When a plaintiff files a lawsuit, the purpose of the case is often to seek compensation for damages. In many injury cases, damages are monetary in nature and may be awarded for various reasons.
Monetary damages are usually awarded as compensatory damages intended to make up for injuries and losses the plaintiff experienced. Compensatory damages may be awarded to cover economic losses and non-economic injuries. Depending on your injuries, you can claim monetary damages for losses you have already experienced in addition to losses that have not yet come to pass but can be reasonably anticipated. Punitive damages, while also monetary in nature, are instead meant to punish defendants. Punitive damages are not awarded frequently and may only be awarded under specific conditions.
It might sound somewhat cold and callous to reduce your painful injuries and experiences to money, but awarding monetary damages is one of the only ways courts can offer relief. Call our Alabama personal injury lawyers at Howe Law for a free case review. Call us at (844) 876-4357.
Why Monetary Damages Are Important in Alabama Injury Cases
The word “damages” is a bit of legal jargon that generally refers to a plaintiff’s injuries, losses, and expenses incurred because of their injuries. Money is an important element of damages. In a perfect world, securing justice would involve undoing the harm suffered by plaintiffs. Unfortunately, we do not live in a perfect world, and some harms cannot be undone. Instead, courts remedy problems with money. Assessing monetary damages is often difficult, and our Alabama personal injury lawyers can help you accurately calculate damages to maximize your potential compensation.
Monetary damages are perhaps the most common way that courts handle injury cases, but it is not the only possible outcome. In some cases, courts can order specific performance by the defendant – but this is usually not relevant in injury cases. Specific performance involves the defendant performing some action or service for the plaintiff. For example, a court might order the defendant to move a fence in a property dispute.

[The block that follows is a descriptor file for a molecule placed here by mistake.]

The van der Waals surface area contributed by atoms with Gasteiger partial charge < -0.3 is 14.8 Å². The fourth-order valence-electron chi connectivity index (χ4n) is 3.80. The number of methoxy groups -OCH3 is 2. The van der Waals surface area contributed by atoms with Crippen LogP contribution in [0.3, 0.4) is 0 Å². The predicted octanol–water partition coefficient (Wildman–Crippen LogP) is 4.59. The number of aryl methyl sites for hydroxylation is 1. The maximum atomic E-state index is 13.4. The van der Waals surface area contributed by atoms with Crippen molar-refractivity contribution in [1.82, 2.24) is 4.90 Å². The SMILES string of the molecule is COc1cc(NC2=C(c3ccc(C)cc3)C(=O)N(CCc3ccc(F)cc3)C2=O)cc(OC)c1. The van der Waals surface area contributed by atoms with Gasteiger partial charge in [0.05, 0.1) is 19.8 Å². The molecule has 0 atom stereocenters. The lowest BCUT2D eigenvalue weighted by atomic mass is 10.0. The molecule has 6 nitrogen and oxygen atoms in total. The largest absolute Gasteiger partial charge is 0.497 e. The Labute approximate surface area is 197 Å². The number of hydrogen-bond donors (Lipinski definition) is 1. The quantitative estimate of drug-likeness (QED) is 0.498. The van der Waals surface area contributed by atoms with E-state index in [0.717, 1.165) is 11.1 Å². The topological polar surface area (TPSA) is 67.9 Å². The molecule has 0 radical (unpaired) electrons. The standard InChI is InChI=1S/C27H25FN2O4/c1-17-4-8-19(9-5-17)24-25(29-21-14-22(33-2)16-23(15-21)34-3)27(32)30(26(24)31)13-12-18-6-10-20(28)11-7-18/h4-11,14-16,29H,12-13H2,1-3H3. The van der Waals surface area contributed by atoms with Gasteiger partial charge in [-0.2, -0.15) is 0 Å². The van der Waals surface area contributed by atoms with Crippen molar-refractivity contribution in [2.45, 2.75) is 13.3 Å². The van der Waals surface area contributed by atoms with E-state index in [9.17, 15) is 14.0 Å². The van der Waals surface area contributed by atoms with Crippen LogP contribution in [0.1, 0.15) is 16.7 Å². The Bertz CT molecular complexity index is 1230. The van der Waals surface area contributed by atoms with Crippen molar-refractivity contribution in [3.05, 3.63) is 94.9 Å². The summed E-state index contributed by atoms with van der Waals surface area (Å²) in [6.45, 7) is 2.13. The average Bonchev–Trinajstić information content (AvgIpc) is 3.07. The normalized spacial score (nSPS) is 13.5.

Some injuries do not technically cost plaintiffs money, but they may still be compensated with monetary damages awards. For example, physical pain, emotional trauma, or public humiliation are all common experiences suffered by injured plaintiffs, but they do not usually cost plaintiffs any money. Even so, courts can evaluate these experiences and award monetary damages.
How Compensatory Damages Work in Injury Cases in Alabama
There are several subcategories of compensatory damages, and they are evaluated very differently. Economic damages are based on monetary expenses, while non-economic damages stem from subjective experiences. Our Alabama personal injury lawyers have experience dealing with both kinds of damages and can help you with your own monetary damages.
Economic damages encompass the losses, injuries, and experiences that took a financial toll on the plaintiff. Suppose you were injured in a car accident and rushed to the emergency room. Your hospital bill, surgeries, medications, and any other treatments you received should be considered economic damages. In many cases, plaintiffs cannot return to work and claim the value of lost income. If you lost personal property when you were injured, the value of your property should also be counted.
Economic damages are certainly easier to calculate. Usually, these damages already have a predetermined price or value, and costs are simply added together. Calculating economic damages might still be difficult if you encounter a great many economic losses. Our Birmingham personal injury attorneys can help you review all your expenses since the accident and determine what should be factored into your economic damages.